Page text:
Defendants must always investigate the underlying facts[/vampbuild_highlighted_text]
Though counter-intuitive, the Initial Physical Aggressor defense doesn’t always rest on Applicant striking the first blow. Instead, defense must be able to show that the employee was the first to engage in an act of physical aggression or conduct that a reasonable person would perceive to be a real, present and apparent threat of bodily harm.
In Mosley v. City of Torrance, 2019 Cal. Wrk. Comp. P.D. LEXIS 105, the WCAB held that a bus driver’s injury was not barred by the defense even though she initiated physical contact after the passenger used threatening language and ran down the aisle of the bus spraying a liquid in the applicant’s direction.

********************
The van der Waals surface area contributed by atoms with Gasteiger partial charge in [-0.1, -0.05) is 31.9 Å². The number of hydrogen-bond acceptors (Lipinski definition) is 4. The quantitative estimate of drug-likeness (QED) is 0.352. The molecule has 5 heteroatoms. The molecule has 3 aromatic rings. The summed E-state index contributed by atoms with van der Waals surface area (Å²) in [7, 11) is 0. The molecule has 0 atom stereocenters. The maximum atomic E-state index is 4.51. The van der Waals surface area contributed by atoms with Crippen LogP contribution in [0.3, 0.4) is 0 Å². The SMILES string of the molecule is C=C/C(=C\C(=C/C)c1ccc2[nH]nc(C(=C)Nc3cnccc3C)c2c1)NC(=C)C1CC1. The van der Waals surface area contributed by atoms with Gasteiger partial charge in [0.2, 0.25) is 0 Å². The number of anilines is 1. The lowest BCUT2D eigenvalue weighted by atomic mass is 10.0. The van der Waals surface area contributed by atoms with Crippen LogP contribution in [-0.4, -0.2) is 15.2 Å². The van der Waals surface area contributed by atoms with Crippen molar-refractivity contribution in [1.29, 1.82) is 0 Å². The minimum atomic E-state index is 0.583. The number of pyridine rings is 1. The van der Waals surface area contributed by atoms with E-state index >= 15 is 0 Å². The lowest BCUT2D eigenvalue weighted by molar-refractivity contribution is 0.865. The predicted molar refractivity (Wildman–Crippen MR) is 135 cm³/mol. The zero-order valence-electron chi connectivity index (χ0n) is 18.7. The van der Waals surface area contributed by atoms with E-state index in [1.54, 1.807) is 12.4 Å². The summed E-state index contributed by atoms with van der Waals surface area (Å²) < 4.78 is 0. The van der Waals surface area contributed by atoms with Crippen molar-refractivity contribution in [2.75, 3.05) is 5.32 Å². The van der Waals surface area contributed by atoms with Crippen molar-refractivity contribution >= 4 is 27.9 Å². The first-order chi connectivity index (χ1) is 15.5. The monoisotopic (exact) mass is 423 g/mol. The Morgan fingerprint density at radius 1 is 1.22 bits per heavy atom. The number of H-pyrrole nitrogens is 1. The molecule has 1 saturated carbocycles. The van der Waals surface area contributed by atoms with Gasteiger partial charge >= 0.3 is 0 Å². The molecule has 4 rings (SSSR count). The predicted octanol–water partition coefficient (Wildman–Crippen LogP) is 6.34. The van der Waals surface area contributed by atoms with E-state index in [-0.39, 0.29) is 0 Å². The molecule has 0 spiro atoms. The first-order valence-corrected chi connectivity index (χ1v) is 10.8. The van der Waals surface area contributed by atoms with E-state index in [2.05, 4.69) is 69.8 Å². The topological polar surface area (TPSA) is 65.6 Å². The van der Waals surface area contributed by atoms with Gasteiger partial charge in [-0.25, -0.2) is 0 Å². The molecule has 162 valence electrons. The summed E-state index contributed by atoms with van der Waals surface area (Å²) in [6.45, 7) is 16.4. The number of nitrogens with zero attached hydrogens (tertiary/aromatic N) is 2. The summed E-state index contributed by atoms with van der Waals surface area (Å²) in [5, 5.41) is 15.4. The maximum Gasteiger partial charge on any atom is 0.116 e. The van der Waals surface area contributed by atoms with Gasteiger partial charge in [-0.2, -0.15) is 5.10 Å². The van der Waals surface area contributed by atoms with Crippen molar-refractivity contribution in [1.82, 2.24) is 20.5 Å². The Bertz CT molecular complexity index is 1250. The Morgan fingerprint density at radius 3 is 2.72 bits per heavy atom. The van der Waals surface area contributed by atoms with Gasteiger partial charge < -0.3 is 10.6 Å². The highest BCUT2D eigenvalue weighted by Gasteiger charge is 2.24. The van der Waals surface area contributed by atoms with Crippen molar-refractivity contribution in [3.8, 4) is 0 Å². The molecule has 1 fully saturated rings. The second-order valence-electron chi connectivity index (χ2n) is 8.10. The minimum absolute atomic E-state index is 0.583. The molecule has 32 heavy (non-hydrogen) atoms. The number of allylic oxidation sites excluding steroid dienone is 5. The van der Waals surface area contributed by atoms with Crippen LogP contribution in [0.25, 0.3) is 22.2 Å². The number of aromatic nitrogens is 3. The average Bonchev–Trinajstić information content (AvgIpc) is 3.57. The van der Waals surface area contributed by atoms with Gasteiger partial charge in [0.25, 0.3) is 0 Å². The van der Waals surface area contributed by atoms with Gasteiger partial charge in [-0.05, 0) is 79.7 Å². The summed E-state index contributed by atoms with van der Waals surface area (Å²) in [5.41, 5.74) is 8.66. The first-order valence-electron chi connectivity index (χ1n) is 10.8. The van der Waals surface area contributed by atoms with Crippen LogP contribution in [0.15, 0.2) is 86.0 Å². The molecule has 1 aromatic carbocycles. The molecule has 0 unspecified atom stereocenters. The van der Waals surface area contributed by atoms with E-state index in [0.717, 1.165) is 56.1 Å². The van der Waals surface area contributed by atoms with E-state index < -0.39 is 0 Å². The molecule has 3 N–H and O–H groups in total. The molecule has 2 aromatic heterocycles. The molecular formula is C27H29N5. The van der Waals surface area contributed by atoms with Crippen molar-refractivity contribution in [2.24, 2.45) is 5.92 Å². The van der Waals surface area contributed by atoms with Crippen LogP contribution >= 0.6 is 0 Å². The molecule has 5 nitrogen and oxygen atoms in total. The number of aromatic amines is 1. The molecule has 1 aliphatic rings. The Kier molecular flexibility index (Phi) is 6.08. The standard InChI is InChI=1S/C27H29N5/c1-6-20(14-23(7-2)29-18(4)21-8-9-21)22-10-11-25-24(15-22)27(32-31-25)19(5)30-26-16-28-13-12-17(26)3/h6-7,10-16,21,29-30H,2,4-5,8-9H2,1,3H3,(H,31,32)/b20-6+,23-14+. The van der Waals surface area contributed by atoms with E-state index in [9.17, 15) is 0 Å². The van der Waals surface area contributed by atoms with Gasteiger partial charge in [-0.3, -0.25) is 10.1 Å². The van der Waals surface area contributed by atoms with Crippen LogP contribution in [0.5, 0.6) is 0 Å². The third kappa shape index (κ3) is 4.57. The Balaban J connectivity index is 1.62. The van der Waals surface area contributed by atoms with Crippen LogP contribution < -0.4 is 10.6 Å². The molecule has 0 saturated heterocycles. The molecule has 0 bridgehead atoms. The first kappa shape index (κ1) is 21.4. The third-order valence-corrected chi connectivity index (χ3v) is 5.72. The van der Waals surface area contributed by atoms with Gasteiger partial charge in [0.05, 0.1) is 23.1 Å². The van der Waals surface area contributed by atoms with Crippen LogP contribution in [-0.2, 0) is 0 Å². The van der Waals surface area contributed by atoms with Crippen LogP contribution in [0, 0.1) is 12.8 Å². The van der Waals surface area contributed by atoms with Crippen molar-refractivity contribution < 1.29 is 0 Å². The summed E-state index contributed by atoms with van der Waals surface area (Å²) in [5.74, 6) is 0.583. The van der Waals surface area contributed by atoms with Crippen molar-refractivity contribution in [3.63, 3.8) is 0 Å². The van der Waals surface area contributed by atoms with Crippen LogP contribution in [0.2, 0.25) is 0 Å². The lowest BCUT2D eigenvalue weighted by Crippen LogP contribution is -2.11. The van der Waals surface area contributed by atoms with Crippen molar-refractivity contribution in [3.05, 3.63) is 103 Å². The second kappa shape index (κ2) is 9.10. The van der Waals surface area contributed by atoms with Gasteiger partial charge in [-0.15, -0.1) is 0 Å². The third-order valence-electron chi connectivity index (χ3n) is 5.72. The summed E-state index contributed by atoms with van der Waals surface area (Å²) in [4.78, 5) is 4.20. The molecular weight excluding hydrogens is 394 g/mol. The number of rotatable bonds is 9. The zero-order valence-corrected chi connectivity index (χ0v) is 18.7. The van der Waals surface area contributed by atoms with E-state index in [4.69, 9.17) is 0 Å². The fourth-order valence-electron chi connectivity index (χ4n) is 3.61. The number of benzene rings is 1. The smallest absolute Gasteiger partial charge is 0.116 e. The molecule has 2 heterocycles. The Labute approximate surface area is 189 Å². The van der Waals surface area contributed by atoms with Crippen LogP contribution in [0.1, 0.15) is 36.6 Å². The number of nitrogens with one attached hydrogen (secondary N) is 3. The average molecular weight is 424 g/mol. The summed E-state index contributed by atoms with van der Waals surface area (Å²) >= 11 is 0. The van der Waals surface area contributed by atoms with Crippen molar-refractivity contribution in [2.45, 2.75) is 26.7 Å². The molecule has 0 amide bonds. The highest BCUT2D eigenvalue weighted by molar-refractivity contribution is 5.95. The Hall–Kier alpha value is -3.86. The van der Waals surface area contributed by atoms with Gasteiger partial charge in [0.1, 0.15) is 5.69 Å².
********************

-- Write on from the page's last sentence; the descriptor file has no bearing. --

The WCAB explained that the initial physical aggressor is the person who first engages in physical conduct that a reasonable person would perceive to be a real, present and apparent threat of bodily harm as defined in a 2006 case, Los Angeles County
Metropolitan Transit Authority v. WCAB (Hicks) (2006) 71 CCC 641. The WCAB concluded that the employer did not meet the burden of proving that the bus driver was the initial physical aggressor and therefore, the bus driver was entitled to compensation for the injury.
Under LC § 3600(a)(7), an employee is barred from compensation for any injury that arises out of an altercation in which the injured employee is the initial physical aggressor. But this is a question for the trier of fact and simply relying on the first physical contact will not cut it.
Defendants must always investigate the underlying facts, and what preceded the physical altercation, before relying on the defense at Trial.
By Esther Kim, Esq.- Gilson Daub LLP’s Long Beach Office